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Zanu PF’s Raj Modi candidacy challenged; applicant says deputy minister’s late nomination ‘unlawful’


By Staff Reporter


DEPUTY Industry minister, Rajesh Modi who is vying for the National Assembly seat in the upcoming general elections had his nomination challenged for having filed his papers late.

 A registered voter, Raymond Dudzayi Gombedza has filed an urgent chamber application at the Bulawayo High Court arguing that Modi should be removed from the ballot as his acceptance was contrary to the laws.

Gombedza said the Zimbabwe Electoral Commission (Zec)  nomination officer at Tredgold Magistrates Court, Innocent Ncube had no power to sanction a departure from such mandatory statutory stipulations.

“Such conduct was not only unlawful and illegal, but it further encroached on the exclusive constitutional mandate of the President of the Republic of Zimbabwe regarding the proclamation of nomination dates.

“The 1st  respondent (Ncube) certainly could not ignore procedure and arbitrarily extend deadlines, as he did, in order to assist and accommodate candidates, including the 3rd Respondent (Modi).”

He said the principles of justice, legality, and fair play thereby render the intervention of the High Court.

In his founding affidavit, the applicant said Modi submitted his papers past the 4pm deadline.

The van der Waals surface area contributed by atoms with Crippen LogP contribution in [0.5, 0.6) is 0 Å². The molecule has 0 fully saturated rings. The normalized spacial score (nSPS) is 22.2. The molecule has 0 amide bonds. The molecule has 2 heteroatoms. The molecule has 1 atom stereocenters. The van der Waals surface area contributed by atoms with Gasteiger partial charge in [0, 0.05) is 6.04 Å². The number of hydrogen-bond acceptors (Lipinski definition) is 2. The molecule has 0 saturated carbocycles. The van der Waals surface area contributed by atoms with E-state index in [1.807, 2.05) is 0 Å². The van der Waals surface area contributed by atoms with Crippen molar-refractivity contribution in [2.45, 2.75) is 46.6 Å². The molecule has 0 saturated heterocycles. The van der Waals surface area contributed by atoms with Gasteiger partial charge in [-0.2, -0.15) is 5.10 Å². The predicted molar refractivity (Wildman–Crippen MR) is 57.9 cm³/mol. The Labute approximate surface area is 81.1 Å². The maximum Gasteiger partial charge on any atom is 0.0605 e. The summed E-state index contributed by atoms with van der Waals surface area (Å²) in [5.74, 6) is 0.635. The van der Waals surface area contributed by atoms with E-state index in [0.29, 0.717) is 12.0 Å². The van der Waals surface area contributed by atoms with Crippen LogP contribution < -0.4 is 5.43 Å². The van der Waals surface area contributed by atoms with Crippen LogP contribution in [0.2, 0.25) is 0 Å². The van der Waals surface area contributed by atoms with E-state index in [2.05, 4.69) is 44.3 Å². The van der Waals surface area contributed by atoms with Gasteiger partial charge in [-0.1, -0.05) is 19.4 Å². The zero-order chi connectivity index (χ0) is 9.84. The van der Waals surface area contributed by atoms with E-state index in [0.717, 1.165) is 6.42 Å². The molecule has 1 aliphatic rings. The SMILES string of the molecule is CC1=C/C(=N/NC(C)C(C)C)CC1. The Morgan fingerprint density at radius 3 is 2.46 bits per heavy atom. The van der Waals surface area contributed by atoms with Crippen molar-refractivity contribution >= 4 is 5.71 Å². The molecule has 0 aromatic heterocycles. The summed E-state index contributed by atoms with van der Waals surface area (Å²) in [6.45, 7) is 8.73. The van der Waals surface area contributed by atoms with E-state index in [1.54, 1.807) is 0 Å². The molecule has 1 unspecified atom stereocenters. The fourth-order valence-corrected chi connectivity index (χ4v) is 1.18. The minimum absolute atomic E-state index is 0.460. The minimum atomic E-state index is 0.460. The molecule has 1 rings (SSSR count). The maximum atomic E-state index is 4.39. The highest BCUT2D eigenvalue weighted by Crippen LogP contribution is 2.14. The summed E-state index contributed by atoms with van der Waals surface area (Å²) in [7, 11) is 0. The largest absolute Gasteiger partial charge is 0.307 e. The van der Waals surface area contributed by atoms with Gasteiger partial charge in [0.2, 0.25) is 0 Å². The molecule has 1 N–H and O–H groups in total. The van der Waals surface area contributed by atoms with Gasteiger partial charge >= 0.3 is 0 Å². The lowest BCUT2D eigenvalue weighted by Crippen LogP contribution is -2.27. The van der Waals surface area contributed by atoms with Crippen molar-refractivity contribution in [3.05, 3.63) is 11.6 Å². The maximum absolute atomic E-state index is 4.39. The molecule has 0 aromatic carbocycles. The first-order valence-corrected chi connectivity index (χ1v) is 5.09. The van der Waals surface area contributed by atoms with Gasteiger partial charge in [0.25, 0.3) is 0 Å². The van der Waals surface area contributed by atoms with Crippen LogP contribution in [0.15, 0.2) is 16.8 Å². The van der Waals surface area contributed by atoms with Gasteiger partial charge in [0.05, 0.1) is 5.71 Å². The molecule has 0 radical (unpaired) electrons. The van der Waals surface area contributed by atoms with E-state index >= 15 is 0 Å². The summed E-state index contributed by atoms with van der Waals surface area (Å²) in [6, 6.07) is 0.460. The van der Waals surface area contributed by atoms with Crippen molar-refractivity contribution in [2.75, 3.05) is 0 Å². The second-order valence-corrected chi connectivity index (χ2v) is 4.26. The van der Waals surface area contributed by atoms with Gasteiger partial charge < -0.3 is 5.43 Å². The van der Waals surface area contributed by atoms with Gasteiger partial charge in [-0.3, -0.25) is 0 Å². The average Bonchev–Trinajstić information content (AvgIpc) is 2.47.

This follows the disqualification of 12 Citizens Coalition for Change aspiring Bulawayo MPs over the same reasons.

Gombedza said when the nomination court sat on June 21, Modi’s papers were in disarray.

He said Modi was turned away and was nowhere near the nomination court by 4 pm.

He also said the court sat the following day only to accommodate Modi in contravention of the Electoral Act.

“Instead, frantic and last-minute efforts were being made by Modi to comply with the requirements of procedure at law,” he said.

“In these capacities, I have an undeniable interest in all persons seeking to represent me, and the legality of their nomination.

“I cannot, in earnest, turn a blind eye to unlawful nominations with the capacity of giving rise to unlawful elections.

“The issues concerned herein are therefore in no way abstract, academic, or hypothetical – whether in respect of me or the general voting populace.

“I accordingly aver that I have a direct and substantial interest in the subject matter of the suit which could be prejudicially affected by the judgment of the Court,” he submitted.

“I submit that the above mentioned disregard of peremptory provisions contained in the Electoral Act was fatal to the validity of the proceedings by the 1 respondent.”

The matter is yet to be heard.





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